New Prototype Screen Lock Program: zedlock

Dennis Wollersheim dewoller at
Fri Oct 12 02:53:21 CEST 2007

Nice!  Thanks.


Clarke Wixon wrote:
> I have put together a proof-of-concept "screen lock" prototype 
> intended to prevent unintended touchscreen inputs while the phone is 
> pocketed, against your ear, etc.  The program is called "zedlock" and 
> it's available at my wiki page:
> There are also screenshots there.
> The prototype requires python, pygtk, and pycairo, but the final 
> version will be in C.
> I'm interested in comments and thoughts from the community.
> The README follows:
> ---
> Zedlock 0.0.1 PROTOTYPE
> Copyright (C) 2007 Clarke Wixon
> How it works
> This is a screen-lock program in prototype form. To run it, just run 
> from a terminal in the directory where it's installed.
> It's really simple. To unlock, just trace a large 'Z' with a single 
> stroke of your finger or stylus, anywhere on the screen. It must be 
> BIG ENOUGH (about half the smallest screen dimension in both height 
> and width, approx. 2cm on the Neo), it must be drawn in the CORRECT 
> SEQUENCE (from top-left to bottom-right), and it must be QUICK ENOUGH 
> (completed in less than one second). Within these parameters, a fair 
> amount of variation (i.e., sloppiness) is tolerated. (As a result, you 
> can make some non-Z patterns that fool it.)
> Who's Zed?
> Zed's dead, baby, Zed's dead.
> No, really, why Zed?
> There are a bunch of things out there already called "zlock" or the 
> like. I selected the 'Z' glyph because it's fast and easy to make 
> without looking, and its four points are easy to pull out of a stream 
> of touchscreen data -- they are simply the maxima and minima of the 
> functions (x+y) and (x-y). I don't need to keep a linked list of 
> intermediate points or anything like that; these points are updated 
> on-the-fly.
> Why would I want this?
> You don't need to be looking at the screen to unlock it. It is pretty 
> unlikely to unlock accidentally (by your face while you are on the 
> phone, in your pocket, etc.). But it's simple and fast enough to 
> perform frequently and easily, and to become second-nature.
> Plus it looks nice: gtk+ and cairo are used for fluid anti-aliased 
> graphics. Visual feedback is provided after a stroke is completed: an 
> openmoko-orange line shows where you made your stroke, and if it finds 
> the 'Z' pattern, it is highlighted in white for a moment.  If your 
> stroke doesn't meet the criteria, you get a big red 'X' on the screen 
> and a three-second lockout.
> With the iPhone and the Qtopia phone platform, you need to be looking 
> at the touchscreen to unlock it. Their sliders and animated keys are 
> cool, but this is better.
> Remember, this is a prototype
> To install it, copy and zedlock.png to your home directory 
> (or a subdirectory), make sure is executable, and run it 
> from the directory you installed it in. The program depends on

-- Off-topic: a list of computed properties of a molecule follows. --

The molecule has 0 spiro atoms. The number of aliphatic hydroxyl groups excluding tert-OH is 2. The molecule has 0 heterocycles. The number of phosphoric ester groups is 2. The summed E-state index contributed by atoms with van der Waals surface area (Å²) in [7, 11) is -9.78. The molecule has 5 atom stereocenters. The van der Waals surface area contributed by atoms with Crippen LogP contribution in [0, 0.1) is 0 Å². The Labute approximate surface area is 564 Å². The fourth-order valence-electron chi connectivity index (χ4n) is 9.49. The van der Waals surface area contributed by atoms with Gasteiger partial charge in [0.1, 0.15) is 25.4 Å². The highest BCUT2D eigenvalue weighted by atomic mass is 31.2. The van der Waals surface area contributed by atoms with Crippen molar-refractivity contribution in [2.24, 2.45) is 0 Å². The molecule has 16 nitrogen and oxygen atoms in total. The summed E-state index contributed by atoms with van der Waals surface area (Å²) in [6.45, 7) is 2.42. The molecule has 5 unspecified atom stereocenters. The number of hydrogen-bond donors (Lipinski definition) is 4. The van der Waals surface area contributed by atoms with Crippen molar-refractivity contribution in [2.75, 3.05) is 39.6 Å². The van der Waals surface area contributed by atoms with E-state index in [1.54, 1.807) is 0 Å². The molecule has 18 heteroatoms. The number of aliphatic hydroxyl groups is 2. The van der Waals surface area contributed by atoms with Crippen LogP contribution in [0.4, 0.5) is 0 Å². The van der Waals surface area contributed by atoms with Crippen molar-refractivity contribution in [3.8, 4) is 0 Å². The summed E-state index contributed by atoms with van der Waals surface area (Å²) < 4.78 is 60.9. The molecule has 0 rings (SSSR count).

> python-pygtk and python-pycairo. Note that it doesn't actually do 
> anything all that functional yet -- it is simply a demonstration 
> program. This prototype doesn't actually lock or unlock anything; it 
> just clears the screen after each stroke (and the subsequent visual 
> feedback) so you can try it again and again and again.
> The program should be more-or-less QVGA-friendly (well, almost, just 
> change two global variables) and orientation-friendly already, but YMMV.
> Yes, it's slow, especially to start up. But that's embedded python for 
> ya. Plus I had to do some weird hacky things in cairo to get it to 
> render predictably. This is my first cairo project and my first python 
> program, SO DON'T GIVE ME ANY GRIEF! There are probably terrible, 
> ugly, spaghetti-code-monsters in there if you care to look. They'll go 
> away over time.  :)
> Future Plans
> After the featureset solidifies a bit more, I will rewrite it in C 
> (which I'm much more comfortable with), optimize it (a lot!), and add 
> some features:
> 1) It will be rotationally insensitive so you don't need to look at it 
> to determine portrait vs. landscape before you unlock. This will be 
> pretty easy to add.
> 2) The text on there is statically-coded right now, and fixing that 
> will be trivial, so don't complain about it now. It doesn't actually 
> tell you the GSM/GPRS status or even the real time of day. Yes, wise 
> guy, IT'S ALWAYS 5:35 pm HERE.
> 3) Eventually it will get a battery/charging state icon, GSM signal 
> strength bars, and a ringer volume indicator, so you can see those 
> things while the screen remains locked. I don't want to make the 
> interface too cluttered, but those items seem essential.
> 4) Ideally this will slip right into the OpenMoko power management 
> scheme. Preferably neod and/or the dialer will *lock* the screen and 
> require an unlock program (such as zedlock) in the following 
> circumstances:
>  * immediately after an incoming call is answered
>    (to prevent touchscreen input from the user's face or ear)
>  * immediately after an outgoing call is dialed
>    (ditto)
>  * on request
>    (via a lock button or menu, before you put it in your pocket)
>  * upon an automatic return-from-suspend
>    (e.g., a datebook alarm, incoming phone call, SMS, etc.)
>  * but *not* following a manual return-from-suspend
> Note that this concept of screen-lock is different from the 
> power-management concept of screen blanking. Screen LOCK should 
> probably occur more often, and is intended primarily to prevent 
> accidental user-interface manipulation while the touchscreen is 
> against the user's face, in the user's pocket, or otherwise subject to 
> spurious inputs. It is not intended to save power.

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